IT’S called foresight and future planning which is not in the BAJAN political vocabulary.

  2. Willy,
    please do us all a great big favour and READ the column before commenting – ‘Clearly this ground breaking decision is driven by Guyana’s increasingly important position being poised to become a major player in the gas and oil industry’.

  3. “I am sure our policymakers and planners are already looking into the possibilities”

    Do not hold out much hope.

  4. Adrian: With the record of Qatar Airlines, subsidizing airlines with government funds with the purpose of establishing market share, I would be very careful in thinking this may be positive for LIAT.

  5. Robert,

    my thoughts were that IF Qatar operate a service to Guyana, it will have to be a A350, A330 or B777ER or another long haul aircraft and they will need to fill seats. Smart partnerships with existing airlines will be essential. With a hugely revised LIAT business plan they may be tempted to take a percentage shareholding and offer low cost finance to reduce existing loans/lease payments.

  6. Adrian: Competition is what leads to lower fares. Considering the fact that Qatar is subsidized and would subsidize any airline it was invested in, it would make competition rather difficult for a non subsidized airline. How often would service be to Guyana to fill an aircraft of the size you are suggesting?

  7. Putting things in perspective.

    ” Aug 13, 2019 – Exxon expects the first Stabroek oil to flow to the Liza Destiny, a storage and offloading vessel, in early 2020,

    with production quickly ramping up to 120,000 barrels a day and rising by 2025 to 750,000 a day (roughly on a par with last year’s

    daily output in Indonesia, which has a population of 264 million).”

  8. Adrian, Qatar are not interested in TOURIST TRAFFIC to/from Guyana, thier only interedted in supporting and investing in the petroleum potential, cargo yes, workers yes, tourists NO. You forget Qatar has more sand and beaches, first class hotels and all the TOURIST amenities, their not interested in promoting Guyana or the adjacent areas for tourism.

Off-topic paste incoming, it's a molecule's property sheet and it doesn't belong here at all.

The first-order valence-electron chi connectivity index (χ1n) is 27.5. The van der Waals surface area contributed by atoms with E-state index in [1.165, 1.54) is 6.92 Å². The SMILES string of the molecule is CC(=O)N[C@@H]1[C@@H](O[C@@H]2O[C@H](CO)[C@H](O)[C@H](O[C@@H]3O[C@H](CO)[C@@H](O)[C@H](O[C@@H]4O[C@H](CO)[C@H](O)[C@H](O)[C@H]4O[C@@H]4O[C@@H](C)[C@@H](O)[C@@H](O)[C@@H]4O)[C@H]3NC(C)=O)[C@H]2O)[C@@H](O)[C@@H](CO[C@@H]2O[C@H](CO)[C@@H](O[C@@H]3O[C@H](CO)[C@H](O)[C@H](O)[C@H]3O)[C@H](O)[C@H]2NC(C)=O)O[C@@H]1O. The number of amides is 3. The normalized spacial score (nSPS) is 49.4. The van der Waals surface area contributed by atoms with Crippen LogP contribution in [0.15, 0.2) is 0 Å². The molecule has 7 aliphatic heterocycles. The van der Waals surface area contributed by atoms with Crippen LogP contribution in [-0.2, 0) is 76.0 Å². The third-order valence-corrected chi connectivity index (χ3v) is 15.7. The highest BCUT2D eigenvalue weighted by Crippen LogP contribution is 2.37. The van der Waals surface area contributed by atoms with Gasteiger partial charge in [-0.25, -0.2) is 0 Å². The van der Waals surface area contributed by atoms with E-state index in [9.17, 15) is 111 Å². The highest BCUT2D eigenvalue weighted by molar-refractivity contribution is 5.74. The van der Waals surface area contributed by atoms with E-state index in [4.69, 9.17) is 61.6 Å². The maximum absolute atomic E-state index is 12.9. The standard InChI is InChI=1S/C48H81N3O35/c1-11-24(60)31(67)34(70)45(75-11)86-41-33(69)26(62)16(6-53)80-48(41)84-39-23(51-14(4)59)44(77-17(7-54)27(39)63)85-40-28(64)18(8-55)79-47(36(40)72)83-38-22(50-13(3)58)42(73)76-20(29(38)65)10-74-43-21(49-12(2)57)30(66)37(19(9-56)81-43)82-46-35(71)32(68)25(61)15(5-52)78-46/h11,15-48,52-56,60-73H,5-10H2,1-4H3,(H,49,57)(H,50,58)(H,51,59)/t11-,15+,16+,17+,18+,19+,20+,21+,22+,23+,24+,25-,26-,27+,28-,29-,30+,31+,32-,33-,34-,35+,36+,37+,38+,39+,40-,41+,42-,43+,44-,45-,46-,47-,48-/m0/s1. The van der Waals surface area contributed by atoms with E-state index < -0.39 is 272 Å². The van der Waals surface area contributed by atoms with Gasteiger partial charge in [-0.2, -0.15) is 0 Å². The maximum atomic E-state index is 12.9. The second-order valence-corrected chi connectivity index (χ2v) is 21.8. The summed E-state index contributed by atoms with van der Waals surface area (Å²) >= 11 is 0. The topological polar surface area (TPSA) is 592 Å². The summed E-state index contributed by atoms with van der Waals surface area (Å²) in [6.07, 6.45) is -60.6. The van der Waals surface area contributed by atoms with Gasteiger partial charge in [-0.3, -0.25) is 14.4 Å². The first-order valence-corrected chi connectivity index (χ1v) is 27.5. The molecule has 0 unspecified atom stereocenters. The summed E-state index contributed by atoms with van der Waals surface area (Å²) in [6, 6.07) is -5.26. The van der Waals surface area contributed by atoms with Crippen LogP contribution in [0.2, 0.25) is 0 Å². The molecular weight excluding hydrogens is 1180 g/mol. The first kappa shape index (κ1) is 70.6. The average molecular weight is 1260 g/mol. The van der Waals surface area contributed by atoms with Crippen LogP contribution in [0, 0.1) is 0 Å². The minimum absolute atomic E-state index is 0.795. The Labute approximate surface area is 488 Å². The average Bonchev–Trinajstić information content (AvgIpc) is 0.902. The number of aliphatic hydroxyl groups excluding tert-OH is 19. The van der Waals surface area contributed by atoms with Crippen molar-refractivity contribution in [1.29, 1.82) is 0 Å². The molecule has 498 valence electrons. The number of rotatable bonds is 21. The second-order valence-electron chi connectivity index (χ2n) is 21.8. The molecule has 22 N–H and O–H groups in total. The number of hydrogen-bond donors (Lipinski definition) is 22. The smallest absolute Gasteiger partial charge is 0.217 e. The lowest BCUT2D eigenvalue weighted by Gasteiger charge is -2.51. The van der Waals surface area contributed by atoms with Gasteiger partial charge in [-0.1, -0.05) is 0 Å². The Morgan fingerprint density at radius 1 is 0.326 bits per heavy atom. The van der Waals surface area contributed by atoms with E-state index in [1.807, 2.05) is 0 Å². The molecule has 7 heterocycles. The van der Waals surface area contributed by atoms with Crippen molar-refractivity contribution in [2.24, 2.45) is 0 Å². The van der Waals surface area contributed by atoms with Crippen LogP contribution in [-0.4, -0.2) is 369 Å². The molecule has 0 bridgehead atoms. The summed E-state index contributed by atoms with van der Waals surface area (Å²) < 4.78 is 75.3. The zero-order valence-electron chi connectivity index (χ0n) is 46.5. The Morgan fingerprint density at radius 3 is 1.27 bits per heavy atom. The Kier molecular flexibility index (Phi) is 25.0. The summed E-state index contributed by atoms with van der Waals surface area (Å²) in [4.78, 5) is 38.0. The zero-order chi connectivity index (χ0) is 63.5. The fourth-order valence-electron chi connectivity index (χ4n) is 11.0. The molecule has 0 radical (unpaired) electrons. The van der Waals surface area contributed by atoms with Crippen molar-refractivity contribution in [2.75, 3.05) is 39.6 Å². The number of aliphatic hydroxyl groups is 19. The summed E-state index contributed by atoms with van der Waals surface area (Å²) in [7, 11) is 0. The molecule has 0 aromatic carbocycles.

Qatar has an enormous sovereign fund like you stated, this was not amassed by making assinine wishful decisions like those of BARBADIAN POLITICIANS, business first.

  9. Antigua PM has communicated that he is no longer interested in buying Barbados shares in LIAT. Instead he will borrow 40 million from ALBA to inject in the LIAT operations to rationalize etc. What is the role of the Board of LIAT?

    • @Artax

      It was on the 7:30am voice of Barbados news bulletin this morning. Browne disclosed it on his radio show.

  10. David BU

    It seems as though Gaston Browne has elevated himself as Chairman of the LIAT Shareholders Government Group of Countries.

    Recall in sometime in May 2019, he went “behind the backs” of the other shareholder islands’ PMs and negotiated a deal with Virgin Atlantic’s Sir Richard Branston and developed a plan to restructure LIAT, after which he said he would present the details by the end of May.

    Where is the “real chairman,” Ralph Gonsalves? Recently, he has been quiet on these issues.

    I believe if the Barbados government is serious about divesting its shares in LIAT, it should view this development as an opportunity to look at offering those shares to international bidders.

  11. “Gaston Browne seems to have come up with a smart way – he thinks – of securing majority shareholding by reCAPing LIAT.”

    David BU

    I came to a similar conclusion after I read an article in today’s “Caribbean News Service,” which reported Browne as having said “I have indicated to [Mottley] that the Antigua and Barbuda government has $40M that could be made available to capitalize LIAT and that there should be a fresh capital call in which we will have the existing shareholders and possibly new shareholders recapitalize LIAT.”